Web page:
Are U.S. citizens free to move to Guam, Northern Marianas, American Samoa etc.?

Can any U.S. citizen, let’s say from Nebraska or Ohio, take up residence in a U.S. territory without any restrictions? What about green card holders?

You can move to American Samoa (if you can find a job there) but it is more like moving to a different country than a different state. You need a visa and a passport as well even though it is a U.S. territory. American Samoa is an odd case in general. Its permanent residents are considered U.S. Nationals rather than U.S. Citizens. There are a number of steps you must follow to move there even as a U.S. Citizen and jobs aren’t very abundant in general.

Guam and, Northern Mariana Islands and closer islands like Puerto Rico are more like moving to a different state than a different country. You don’t need a passport, visa or other special documentation to go and stay there for the most part.

Well, there are some interesting rules:

Some background on the prickly relationship between the US and American Samoa.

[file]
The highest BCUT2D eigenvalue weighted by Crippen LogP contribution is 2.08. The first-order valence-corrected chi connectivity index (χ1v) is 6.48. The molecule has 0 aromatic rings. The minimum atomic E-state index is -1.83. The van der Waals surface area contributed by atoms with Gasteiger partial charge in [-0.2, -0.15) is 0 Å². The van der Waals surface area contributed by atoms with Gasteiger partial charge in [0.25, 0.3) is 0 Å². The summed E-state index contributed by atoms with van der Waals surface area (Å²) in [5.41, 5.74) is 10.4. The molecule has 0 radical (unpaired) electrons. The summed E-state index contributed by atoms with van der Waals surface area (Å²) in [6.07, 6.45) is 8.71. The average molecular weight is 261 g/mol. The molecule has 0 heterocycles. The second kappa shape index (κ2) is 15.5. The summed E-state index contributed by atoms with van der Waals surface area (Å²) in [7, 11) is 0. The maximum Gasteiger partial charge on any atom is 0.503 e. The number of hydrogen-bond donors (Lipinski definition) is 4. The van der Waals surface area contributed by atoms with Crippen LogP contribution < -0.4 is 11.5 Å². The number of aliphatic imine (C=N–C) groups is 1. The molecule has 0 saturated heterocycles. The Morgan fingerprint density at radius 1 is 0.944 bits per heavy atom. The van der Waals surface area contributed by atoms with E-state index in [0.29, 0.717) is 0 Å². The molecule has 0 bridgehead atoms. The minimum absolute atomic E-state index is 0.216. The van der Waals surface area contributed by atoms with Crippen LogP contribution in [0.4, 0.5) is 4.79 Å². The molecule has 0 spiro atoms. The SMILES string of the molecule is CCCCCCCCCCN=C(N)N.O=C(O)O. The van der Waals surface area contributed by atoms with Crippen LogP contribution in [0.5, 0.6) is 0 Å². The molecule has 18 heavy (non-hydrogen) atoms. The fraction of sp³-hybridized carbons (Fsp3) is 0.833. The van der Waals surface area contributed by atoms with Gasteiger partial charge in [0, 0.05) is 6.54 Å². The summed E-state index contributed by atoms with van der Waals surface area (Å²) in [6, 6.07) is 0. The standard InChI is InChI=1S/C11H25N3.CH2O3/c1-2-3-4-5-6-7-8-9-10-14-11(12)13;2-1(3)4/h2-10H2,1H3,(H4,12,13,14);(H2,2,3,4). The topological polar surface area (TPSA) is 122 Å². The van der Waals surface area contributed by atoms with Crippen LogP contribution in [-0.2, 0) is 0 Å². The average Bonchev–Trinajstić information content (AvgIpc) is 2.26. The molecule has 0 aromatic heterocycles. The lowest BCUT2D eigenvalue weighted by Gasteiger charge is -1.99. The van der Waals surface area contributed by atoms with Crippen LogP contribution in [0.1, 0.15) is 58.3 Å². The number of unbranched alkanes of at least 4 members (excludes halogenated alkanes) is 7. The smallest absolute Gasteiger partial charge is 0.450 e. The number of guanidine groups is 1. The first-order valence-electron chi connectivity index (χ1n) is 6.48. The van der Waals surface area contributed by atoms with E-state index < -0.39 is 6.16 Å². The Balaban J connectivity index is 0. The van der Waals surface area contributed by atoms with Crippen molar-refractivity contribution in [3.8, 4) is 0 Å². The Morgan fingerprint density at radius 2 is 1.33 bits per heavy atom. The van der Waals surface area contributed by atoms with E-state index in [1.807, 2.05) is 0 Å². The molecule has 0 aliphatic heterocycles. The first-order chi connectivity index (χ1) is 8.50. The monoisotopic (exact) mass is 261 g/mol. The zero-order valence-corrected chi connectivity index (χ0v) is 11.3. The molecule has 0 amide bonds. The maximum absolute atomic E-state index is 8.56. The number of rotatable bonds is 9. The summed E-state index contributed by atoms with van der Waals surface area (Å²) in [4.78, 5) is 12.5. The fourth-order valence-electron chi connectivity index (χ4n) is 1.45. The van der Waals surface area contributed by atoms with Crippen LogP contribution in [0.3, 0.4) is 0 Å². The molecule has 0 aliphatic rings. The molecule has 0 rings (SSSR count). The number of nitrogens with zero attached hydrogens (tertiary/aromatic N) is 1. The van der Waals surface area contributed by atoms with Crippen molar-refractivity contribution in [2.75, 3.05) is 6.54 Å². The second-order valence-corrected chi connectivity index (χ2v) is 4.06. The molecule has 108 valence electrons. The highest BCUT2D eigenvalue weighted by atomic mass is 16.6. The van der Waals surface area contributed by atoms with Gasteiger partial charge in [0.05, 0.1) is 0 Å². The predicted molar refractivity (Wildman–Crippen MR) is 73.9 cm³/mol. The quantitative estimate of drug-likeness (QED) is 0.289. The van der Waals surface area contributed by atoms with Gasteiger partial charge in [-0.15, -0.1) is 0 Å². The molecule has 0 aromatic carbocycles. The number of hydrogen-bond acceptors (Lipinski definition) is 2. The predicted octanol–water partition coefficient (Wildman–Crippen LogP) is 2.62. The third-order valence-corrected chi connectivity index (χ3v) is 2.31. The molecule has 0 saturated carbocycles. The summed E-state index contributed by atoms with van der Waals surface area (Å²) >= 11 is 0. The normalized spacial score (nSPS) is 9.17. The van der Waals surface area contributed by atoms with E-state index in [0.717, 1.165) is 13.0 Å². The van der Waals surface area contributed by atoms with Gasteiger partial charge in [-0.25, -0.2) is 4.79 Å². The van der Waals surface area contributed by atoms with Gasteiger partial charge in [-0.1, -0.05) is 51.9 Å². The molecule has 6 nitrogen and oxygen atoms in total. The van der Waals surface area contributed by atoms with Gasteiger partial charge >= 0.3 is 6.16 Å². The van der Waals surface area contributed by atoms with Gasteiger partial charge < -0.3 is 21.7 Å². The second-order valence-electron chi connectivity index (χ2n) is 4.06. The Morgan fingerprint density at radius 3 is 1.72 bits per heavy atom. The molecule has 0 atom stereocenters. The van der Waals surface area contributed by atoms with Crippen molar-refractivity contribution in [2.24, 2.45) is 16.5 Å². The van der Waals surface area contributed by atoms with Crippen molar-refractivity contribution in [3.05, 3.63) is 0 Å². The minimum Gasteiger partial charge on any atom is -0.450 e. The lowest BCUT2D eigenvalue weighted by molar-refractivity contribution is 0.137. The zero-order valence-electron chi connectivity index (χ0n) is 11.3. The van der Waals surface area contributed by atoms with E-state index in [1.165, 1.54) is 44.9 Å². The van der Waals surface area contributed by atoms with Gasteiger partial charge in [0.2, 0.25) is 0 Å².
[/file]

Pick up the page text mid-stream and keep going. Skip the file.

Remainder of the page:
Near the time my enlistment in the CG was due to expire, I became aware there was a billet for an ET2 in Pago Pago. I was a big Doonesbury fan then and I considered re-enlisting to follow the adventures of Uncle Duke.

Uncle Duke: I’m a reasonable man, MacArthur. So I know this isn’t snow.
MacArthur: Pay it no mind, Excellency - it never sticks.

One that I didn’t mention is the US Virgin Islands and it is the one that I have the most personal experience with. U.S. Citizens can just pack up and move to any of the three islands just like they can another state. I know many that have done it at one time and a few that are still there. The only minor annoyance is that that passports, while not strictly required, are still very helpful for travelling to and from the mainland U.S. unless you like carrying an official birth certificate and a government issued photo id around with you. The customs and immigration checks are also a lot more intense than travel between regular domestic airports presumably because it is so easy for people from other nearby islands to travel to the USVI by boat.

I’ve been to Guam twice. Felt like going to Florida. It’s the destination of choice for US expats in Asia who have to go visit a consulate to extend their visas.

One thing I could never get used to is the local arrangement of paying both a service charge and a tip in restaurants there.

Guam is repurposing itself as a tourist destination for high-rollers from Korea and China. In the three-year interim between my trips there, they closed down a lot of pawn shops and payday loan joints and replaced them with Gucci outlets. I hope to go back one day.